The tackle occupies the most important position on the rush line. It is possible to get along with a lumbering center and slow guards if they are able to block well and make good openings, but it is not possible to have slow tackles and play good football at the same time. The position which the tackle occupies in the line explains this, and it is best appreciated when it is understood that the tackles should take part in more than half the defensive work of the team.

The tackle occupies the most responsible position because he assists in checking two distinctly different styles of play. On the side toward the center he is to help the guard in blocking the heavy plunges which are frequently aimed at that point of the line, while on the other side he has to work with the end-rusher against all plays between them and on all plays around the end. To play this position properly on the defensive, therefore, requires a master mind and an equipment of physical capacity and skill unequaled by any position on the eleven.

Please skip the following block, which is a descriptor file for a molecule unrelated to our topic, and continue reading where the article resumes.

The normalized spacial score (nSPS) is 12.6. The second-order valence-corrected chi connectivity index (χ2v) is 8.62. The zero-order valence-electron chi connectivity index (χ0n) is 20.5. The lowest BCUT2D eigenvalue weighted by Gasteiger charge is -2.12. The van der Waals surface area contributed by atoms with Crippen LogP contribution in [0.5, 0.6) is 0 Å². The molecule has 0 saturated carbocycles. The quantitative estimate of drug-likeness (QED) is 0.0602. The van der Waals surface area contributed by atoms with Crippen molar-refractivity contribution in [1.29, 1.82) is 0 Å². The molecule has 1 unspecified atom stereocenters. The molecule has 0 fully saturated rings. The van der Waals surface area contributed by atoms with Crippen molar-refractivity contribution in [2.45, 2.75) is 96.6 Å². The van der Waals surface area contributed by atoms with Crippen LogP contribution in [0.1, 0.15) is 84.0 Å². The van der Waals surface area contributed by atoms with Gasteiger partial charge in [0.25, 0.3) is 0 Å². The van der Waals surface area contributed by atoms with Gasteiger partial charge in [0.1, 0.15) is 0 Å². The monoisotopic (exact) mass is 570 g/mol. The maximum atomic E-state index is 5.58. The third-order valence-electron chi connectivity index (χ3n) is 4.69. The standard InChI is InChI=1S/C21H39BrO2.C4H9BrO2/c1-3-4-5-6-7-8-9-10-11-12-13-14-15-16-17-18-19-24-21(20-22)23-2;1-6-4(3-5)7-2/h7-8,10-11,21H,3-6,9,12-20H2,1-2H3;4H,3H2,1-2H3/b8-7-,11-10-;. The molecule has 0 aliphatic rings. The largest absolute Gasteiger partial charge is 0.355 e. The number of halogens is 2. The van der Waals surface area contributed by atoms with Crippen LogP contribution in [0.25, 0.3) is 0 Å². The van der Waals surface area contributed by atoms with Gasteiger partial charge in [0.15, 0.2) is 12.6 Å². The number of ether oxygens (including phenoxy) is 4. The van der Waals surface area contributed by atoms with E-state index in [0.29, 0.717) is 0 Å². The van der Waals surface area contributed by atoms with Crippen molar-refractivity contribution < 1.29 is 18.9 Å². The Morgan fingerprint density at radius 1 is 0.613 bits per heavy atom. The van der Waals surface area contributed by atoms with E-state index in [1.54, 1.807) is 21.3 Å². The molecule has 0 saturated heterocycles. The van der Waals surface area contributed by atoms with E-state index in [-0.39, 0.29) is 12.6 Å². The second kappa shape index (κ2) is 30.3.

Next to the half-back the tackle, from his position in the line, has the best opportunity for running with the ball. In fact, he can be used with telling effect, if a good runner, in supplementing and resting the half-backs. Again, he is the end-rusher's chief assistant in going down the field on all kicks, and he must be under the ball almost as soon as the end himself, in order to prevent the catcher from dodging inside the end men.